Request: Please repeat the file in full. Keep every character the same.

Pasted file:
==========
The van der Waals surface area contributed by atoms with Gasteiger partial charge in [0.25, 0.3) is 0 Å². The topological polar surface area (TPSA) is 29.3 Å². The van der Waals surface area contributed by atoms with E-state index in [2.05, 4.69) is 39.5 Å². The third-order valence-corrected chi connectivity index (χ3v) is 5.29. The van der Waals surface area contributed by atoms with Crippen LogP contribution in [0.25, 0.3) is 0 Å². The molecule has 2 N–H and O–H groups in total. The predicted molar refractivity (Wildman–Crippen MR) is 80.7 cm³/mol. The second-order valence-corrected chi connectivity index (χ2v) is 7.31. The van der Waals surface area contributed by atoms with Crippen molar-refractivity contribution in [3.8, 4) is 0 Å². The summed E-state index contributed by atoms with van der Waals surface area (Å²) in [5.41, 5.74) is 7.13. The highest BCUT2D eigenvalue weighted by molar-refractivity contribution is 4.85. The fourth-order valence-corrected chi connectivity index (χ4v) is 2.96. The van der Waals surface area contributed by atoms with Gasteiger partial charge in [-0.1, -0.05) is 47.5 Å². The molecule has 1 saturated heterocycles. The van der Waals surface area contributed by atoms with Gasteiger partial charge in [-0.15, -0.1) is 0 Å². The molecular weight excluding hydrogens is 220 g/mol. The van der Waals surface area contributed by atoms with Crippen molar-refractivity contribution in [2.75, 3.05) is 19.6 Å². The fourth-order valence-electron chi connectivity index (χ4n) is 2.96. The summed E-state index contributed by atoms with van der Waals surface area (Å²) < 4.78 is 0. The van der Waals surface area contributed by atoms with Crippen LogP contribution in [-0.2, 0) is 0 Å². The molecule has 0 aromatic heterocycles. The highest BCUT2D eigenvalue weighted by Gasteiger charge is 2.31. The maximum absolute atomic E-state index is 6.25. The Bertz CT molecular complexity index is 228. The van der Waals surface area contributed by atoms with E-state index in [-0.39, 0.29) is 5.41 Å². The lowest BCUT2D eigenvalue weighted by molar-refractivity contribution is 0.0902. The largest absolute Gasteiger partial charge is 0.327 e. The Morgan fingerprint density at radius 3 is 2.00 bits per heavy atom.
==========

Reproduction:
The van der Waals surface area contributed by atoms with Gasteiger partial charge in [0.25, 0.3) is 0 Å². The topological polar surface area (TPSA) is 29.3 Å². The van der Waals surface area contributed by atoms with E-state index in [2.05, 4.69) is 39.5 Å². The third-order valence-corrected chi connectivity index (χ3v) is 5.29. The van der Waals surface area contributed by atoms with Crippen LogP contribution in [0.25, 0.3) is 0 Å². The molecule has 2 N–H and O–H groups in total. The predicted molar refractivity (Wildman–Crippen MR) is 80.7 cm³/mol. The second-order valence-corrected chi connectivity index (χ2v) is 7.31. The van der Waals surface area contributed by atoms with Crippen molar-refractivity contribution in [3.8, 4) is 0 Å². The summed E-state index contributed by atoms with van der Waals surface area (Å²) in [5.41, 5.74) is 7.13. The highest BCUT2D eigenvalue weighted by molar-refractivity contribution is 4.85. The fourth-order valence-corrected chi connectivity index (χ4v) is 2.96. The van der Waals surface area contributed by atoms with Gasteiger partial charge in [-0.1, -0.05) is 47.5 Å². The molecule has 1 saturated heterocycles. The van der Waals surface area contributed by atoms with Gasteiger partial charge in [-0.15, -0.1) is 0 Å². The molecular weight excluding hydrogens is 220 g/mol. The van der Waals surface area contributed by atoms with Crippen molar-refractivity contribution in [2.75, 3.05) is 19.6 Å². The fourth-order valence-electron chi connectivity index (χ4n) is 2.96. The summed E-state index contributed by atoms with van der Waals surface area (Å²) < 4.78 is 0. The van der Waals surface area contributed by atoms with Crippen LogP contribution in [-0.2, 0) is 0 Å². The molecule has 0 aromatic heterocycles. The highest BCUT2D eigenvalue weighted by Gasteiger charge is 2.31. The maximum absolute atomic E-state index is 6.25. The Bertz CT molecular complexity index is 228. The van der Waals surface area contributed by atoms with E-state index in [-0.39, 0.29) is 5.41 Å². The lowest BCUT2D eigenvalue weighted by molar-refractivity contribution is 0.0902. The largest absolute Gasteiger partial charge is 0.327 e. The Morgan fingerprint density at radius 3 is 2.00 bits per heavy atom.